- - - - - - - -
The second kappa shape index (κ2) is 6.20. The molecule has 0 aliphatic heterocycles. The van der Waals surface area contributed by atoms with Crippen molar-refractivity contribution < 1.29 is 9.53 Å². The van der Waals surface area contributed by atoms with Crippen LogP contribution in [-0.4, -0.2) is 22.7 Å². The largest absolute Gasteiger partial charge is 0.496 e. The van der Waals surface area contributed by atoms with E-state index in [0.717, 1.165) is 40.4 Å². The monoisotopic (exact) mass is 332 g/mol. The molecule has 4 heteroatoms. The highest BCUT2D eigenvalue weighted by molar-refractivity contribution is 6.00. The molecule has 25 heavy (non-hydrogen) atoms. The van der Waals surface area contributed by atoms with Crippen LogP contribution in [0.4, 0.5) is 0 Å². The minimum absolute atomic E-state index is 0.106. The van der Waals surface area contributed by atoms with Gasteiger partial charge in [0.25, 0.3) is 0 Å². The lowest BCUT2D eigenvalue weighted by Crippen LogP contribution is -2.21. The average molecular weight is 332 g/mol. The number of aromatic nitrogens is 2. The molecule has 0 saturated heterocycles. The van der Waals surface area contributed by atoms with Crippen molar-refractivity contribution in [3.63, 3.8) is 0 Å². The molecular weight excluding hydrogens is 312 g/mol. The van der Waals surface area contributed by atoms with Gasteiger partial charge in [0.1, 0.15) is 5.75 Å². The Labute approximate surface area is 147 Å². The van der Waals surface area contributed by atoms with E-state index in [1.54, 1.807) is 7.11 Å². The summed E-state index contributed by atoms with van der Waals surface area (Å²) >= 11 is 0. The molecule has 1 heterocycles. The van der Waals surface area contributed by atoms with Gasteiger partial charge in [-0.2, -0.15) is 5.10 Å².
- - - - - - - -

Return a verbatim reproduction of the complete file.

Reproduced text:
The second kappa shape index (κ2) is 6.20. The molecule has 0 aliphatic heterocycles. The van der Waals surface area contributed by atoms with Crippen molar-refractivity contribution < 1.29 is 9.53 Å². The van der Waals surface area contributed by atoms with Crippen LogP contribution in [-0.4, -0.2) is 22.7 Å². The largest absolute Gasteiger partial charge is 0.496 e. The van der Waals surface area contributed by atoms with E-state index in [0.717, 1.165) is 40.4 Å². The monoisotopic (exact) mass is 332 g/mol. The molecule has 4 heteroatoms. The highest BCUT2D eigenvalue weighted by molar-refractivity contribution is 6.00. The molecule has 25 heavy (non-hydrogen) atoms. The van der Waals surface area contributed by atoms with Crippen LogP contribution in [0.4, 0.5) is 0 Å². The minimum absolute atomic E-state index is 0.106. The van der Waals surface area contributed by atoms with Gasteiger partial charge in [0.25, 0.3) is 0 Å². The lowest BCUT2D eigenvalue weighted by Crippen LogP contribution is -2.21. The average molecular weight is 332 g/mol. The number of aromatic nitrogens is 2. The molecule has 0 saturated heterocycles. The van der Waals surface area contributed by atoms with Crippen molar-refractivity contribution in [3.63, 3.8) is 0 Å². The molecular weight excluding hydrogens is 312 g/mol. The van der Waals surface area contributed by atoms with Gasteiger partial charge in [0.1, 0.15) is 5.75 Å². The Labute approximate surface area is 147 Å². The van der Waals surface area contributed by atoms with E-state index in [1.54, 1.807) is 7.11 Å². The summed E-state index contributed by atoms with van der Waals surface area (Å²) >= 11 is 0. The molecule has 1 heterocycles. The van der Waals surface area contributed by atoms with Gasteiger partial charge in [-0.2, -0.15) is 5.10 Å².